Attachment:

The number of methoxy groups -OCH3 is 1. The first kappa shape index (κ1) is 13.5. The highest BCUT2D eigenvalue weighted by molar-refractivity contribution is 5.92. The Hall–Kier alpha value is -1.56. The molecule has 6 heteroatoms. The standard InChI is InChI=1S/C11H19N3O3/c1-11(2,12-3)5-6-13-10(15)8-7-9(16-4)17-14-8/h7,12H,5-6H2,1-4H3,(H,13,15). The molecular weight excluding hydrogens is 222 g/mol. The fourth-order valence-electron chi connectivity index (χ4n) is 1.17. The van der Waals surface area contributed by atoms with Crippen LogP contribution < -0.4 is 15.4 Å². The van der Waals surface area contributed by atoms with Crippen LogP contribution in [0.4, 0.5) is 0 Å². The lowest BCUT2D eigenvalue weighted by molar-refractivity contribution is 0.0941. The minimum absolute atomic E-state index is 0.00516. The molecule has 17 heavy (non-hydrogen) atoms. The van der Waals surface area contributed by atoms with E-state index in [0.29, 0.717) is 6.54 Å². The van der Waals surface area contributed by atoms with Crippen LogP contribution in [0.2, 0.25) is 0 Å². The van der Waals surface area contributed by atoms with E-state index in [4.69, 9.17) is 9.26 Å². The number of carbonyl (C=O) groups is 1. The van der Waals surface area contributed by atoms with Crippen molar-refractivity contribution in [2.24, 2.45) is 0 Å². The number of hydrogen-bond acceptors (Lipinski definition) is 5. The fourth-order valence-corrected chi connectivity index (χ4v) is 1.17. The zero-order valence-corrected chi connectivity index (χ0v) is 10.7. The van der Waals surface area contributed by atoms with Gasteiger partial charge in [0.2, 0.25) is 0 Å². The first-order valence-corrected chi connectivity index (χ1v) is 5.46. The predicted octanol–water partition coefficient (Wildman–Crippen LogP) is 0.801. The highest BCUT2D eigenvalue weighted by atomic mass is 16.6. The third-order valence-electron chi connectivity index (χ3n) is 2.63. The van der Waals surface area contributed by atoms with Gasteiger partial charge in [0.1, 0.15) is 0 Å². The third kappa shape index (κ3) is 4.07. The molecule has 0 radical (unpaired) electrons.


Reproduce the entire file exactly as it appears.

The number of methoxy groups -OCH3 is 1. The first kappa shape index (κ1) is 13.5. The highest BCUT2D eigenvalue weighted by molar-refractivity contribution is 5.92. The Hall–Kier alpha value is -1.56. The molecule has 6 heteroatoms. The standard InChI is InChI=1S/C11H19N3O3/c1-11(2,12-3)5-6-13-10(15)8-7-9(16-4)17-14-8/h7,12H,5-6H2,1-4H3,(H,13,15). The molecular weight excluding hydrogens is 222 g/mol. The fourth-order valence-electron chi connectivity index (χ4n) is 1.17. The van der Waals surface area contributed by atoms with Crippen LogP contribution < -0.4 is 15.4 Å². The van der Waals surface area contributed by atoms with Crippen LogP contribution in [0.4, 0.5) is 0 Å². The lowest BCUT2D eigenvalue weighted by molar-refractivity contribution is 0.0941. The minimum absolute atomic E-state index is 0.00516. The molecule has 17 heavy (non-hydrogen) atoms. The van der Waals surface area contributed by atoms with E-state index in [0.29, 0.717) is 6.54 Å². The van der Waals surface area contributed by atoms with Crippen LogP contribution in [0.2, 0.25) is 0 Å². The van der Waals surface area contributed by atoms with E-state index in [4.69, 9.17) is 9.26 Å². The number of carbonyl (C=O) groups is 1. The van der Waals surface area contributed by atoms with Crippen molar-refractivity contribution in [2.24, 2.45) is 0 Å². The number of hydrogen-bond acceptors (Lipinski definition) is 5. The fourth-order valence-corrected chi connectivity index (χ4v) is 1.17. The zero-order valence-corrected chi connectivity index (χ0v) is 10.7. The van der Waals surface area contributed by atoms with Gasteiger partial charge in [0.2, 0.25) is 0 Å². The first-order valence-corrected chi connectivity index (χ1v) is 5.46. The predicted octanol–water partition coefficient (Wildman–Crippen LogP) is 0.801. The highest BCUT2D eigenvalue weighted by atomic mass is 16.6. The third-order valence-electron chi connectivity index (χ3n) is 2.63. The van der Waals surface area contributed by atoms with Gasteiger partial charge in [0.1, 0.15) is 0 Å². The third kappa shape index (κ3) is 4.07. The molecule has 0 radical (unpaired) electrons.